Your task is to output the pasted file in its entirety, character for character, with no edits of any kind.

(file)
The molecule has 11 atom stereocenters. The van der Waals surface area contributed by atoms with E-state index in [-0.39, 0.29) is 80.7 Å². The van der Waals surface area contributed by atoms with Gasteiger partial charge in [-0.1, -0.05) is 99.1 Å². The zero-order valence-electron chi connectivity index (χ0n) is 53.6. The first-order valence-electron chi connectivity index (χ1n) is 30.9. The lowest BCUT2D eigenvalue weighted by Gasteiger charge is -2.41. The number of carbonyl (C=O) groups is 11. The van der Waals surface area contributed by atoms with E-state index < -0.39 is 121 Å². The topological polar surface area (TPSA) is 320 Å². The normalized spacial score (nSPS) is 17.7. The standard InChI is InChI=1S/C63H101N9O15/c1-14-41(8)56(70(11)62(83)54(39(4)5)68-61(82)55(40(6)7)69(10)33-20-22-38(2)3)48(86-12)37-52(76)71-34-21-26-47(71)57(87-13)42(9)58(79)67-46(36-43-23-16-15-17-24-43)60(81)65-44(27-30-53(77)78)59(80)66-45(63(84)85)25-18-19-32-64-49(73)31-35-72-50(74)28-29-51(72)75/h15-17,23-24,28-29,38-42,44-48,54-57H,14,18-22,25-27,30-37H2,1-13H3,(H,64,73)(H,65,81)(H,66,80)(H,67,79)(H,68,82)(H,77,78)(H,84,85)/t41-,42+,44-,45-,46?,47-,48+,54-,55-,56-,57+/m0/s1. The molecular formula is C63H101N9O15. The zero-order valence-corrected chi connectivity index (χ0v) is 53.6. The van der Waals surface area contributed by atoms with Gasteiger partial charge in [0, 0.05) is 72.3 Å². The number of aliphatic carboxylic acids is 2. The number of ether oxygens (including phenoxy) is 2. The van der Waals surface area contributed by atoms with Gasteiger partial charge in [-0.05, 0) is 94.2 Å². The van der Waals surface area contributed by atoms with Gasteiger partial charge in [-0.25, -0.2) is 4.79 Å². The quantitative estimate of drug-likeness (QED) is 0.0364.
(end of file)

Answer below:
The molecule has 11 atom stereocenters. The van der Waals surface area contributed by atoms with E-state index in [-0.39, 0.29) is 80.7 Å². The van der Waals surface area contributed by atoms with Gasteiger partial charge in [-0.1, -0.05) is 99.1 Å². The zero-order valence-electron chi connectivity index (χ0n) is 53.6. The first-order valence-electron chi connectivity index (χ1n) is 30.9. The lowest BCUT2D eigenvalue weighted by Gasteiger charge is -2.41. The number of carbonyl (C=O) groups is 11. The van der Waals surface area contributed by atoms with E-state index < -0.39 is 121 Å². The topological polar surface area (TPSA) is 320 Å². The normalized spacial score (nSPS) is 17.7. The standard InChI is InChI=1S/C63H101N9O15/c1-14-41(8)56(70(11)62(83)54(39(4)5)68-61(82)55(40(6)7)69(10)33-20-22-38(2)3)48(86-12)37-52(76)71-34-21-26-47(71)57(87-13)42(9)58(79)67-46(36-43-23-16-15-17-24-43)60(81)65-44(27-30-53(77)78)59(80)66-45(63(84)85)25-18-19-32-64-49(73)31-35-72-50(74)28-29-51(72)75/h15-17,23-24,28-29,38-42,44-48,54-57H,14,18-22,25-27,30-37H2,1-13H3,(H,64,73)(H,65,81)(H,66,80)(H,67,79)(H,68,82)(H,77,78)(H,84,85)/t41-,42+,44-,45-,46?,47-,48+,54-,55-,56-,57+/m0/s1. The molecular formula is C63H101N9O15. The zero-order valence-corrected chi connectivity index (χ0v) is 53.6. The van der Waals surface area contributed by atoms with Gasteiger partial charge in [0, 0.05) is 72.3 Å². The number of aliphatic carboxylic acids is 2. The number of ether oxygens (including phenoxy) is 2. The van der Waals surface area contributed by atoms with Gasteiger partial charge in [-0.05, 0) is 94.2 Å². The van der Waals surface area contributed by atoms with Gasteiger partial charge in [-0.25, -0.2) is 4.79 Å². The quantitative estimate of drug-likeness (QED) is 0.0364.